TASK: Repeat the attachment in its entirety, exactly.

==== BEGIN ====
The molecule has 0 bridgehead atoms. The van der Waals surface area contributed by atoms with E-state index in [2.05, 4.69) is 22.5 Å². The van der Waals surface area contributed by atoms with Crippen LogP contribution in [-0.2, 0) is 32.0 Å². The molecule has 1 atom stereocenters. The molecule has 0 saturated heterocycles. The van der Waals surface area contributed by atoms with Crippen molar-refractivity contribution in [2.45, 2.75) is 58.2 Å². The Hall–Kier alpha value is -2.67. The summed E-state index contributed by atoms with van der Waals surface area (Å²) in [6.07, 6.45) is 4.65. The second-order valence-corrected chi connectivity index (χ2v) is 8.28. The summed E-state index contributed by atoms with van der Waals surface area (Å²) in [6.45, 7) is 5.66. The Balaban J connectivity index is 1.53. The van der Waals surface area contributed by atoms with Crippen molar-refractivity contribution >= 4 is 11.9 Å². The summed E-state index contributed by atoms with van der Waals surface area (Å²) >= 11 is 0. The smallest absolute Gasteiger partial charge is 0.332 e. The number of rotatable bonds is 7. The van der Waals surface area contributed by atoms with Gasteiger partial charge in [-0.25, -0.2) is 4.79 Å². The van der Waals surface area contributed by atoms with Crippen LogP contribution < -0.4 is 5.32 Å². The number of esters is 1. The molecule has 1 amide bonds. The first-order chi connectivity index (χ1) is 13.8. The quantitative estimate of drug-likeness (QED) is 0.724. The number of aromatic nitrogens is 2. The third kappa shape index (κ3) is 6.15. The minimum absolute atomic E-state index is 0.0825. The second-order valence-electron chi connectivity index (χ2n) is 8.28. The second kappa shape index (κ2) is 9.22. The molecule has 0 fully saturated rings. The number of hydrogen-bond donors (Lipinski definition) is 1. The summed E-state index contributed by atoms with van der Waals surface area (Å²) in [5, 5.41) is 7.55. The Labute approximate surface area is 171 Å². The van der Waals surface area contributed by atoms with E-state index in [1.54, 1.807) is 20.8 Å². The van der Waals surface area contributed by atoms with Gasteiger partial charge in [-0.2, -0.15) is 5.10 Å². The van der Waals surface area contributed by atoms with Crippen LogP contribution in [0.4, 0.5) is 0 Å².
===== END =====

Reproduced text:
The molecule has 0 bridgehead atoms. The van der Waals surface area contributed by atoms with E-state index in [2.05, 4.69) is 22.5 Å². The van der Waals surface area contributed by atoms with Crippen LogP contribution in [-0.2, 0) is 32.0 Å². The molecule has 1 atom stereocenters. The molecule has 0 saturated heterocycles. The van der Waals surface area contributed by atoms with Crippen molar-refractivity contribution in [2.45, 2.75) is 58.2 Å². The Hall–Kier alpha value is -2.67. The summed E-state index contributed by atoms with van der Waals surface area (Å²) in [6.07, 6.45) is 4.65. The second-order valence-corrected chi connectivity index (χ2v) is 8.28. The summed E-state index contributed by atoms with van der Waals surface area (Å²) in [6.45, 7) is 5.66. The Balaban J connectivity index is 1.53. The van der Waals surface area contributed by atoms with Crippen molar-refractivity contribution >= 4 is 11.9 Å². The summed E-state index contributed by atoms with van der Waals surface area (Å²) >= 11 is 0. The smallest absolute Gasteiger partial charge is 0.332 e. The number of rotatable bonds is 7. The van der Waals surface area contributed by atoms with Gasteiger partial charge in [-0.25, -0.2) is 4.79 Å². The van der Waals surface area contributed by atoms with Crippen LogP contribution < -0.4 is 5.32 Å². The number of esters is 1. The molecule has 1 amide bonds. The first-order chi connectivity index (χ1) is 13.8. The quantitative estimate of drug-likeness (QED) is 0.724. The number of aromatic nitrogens is 2. The third kappa shape index (κ3) is 6.15. The minimum absolute atomic E-state index is 0.0825. The second-order valence-electron chi connectivity index (χ2n) is 8.28. The second kappa shape index (κ2) is 9.22. The molecule has 0 fully saturated rings. The number of hydrogen-bond donors (Lipinski definition) is 1. The summed E-state index contributed by atoms with van der Waals surface area (Å²) in [5, 5.41) is 7.55. The Labute approximate surface area is 171 Å². The van der Waals surface area contributed by atoms with E-state index in [1.54, 1.807) is 20.8 Å². The van der Waals surface area contributed by atoms with Gasteiger partial charge in [-0.2, -0.15) is 5.10 Å². The van der Waals surface area contributed by atoms with Crippen LogP contribution in [0.4, 0.5) is 0 Å².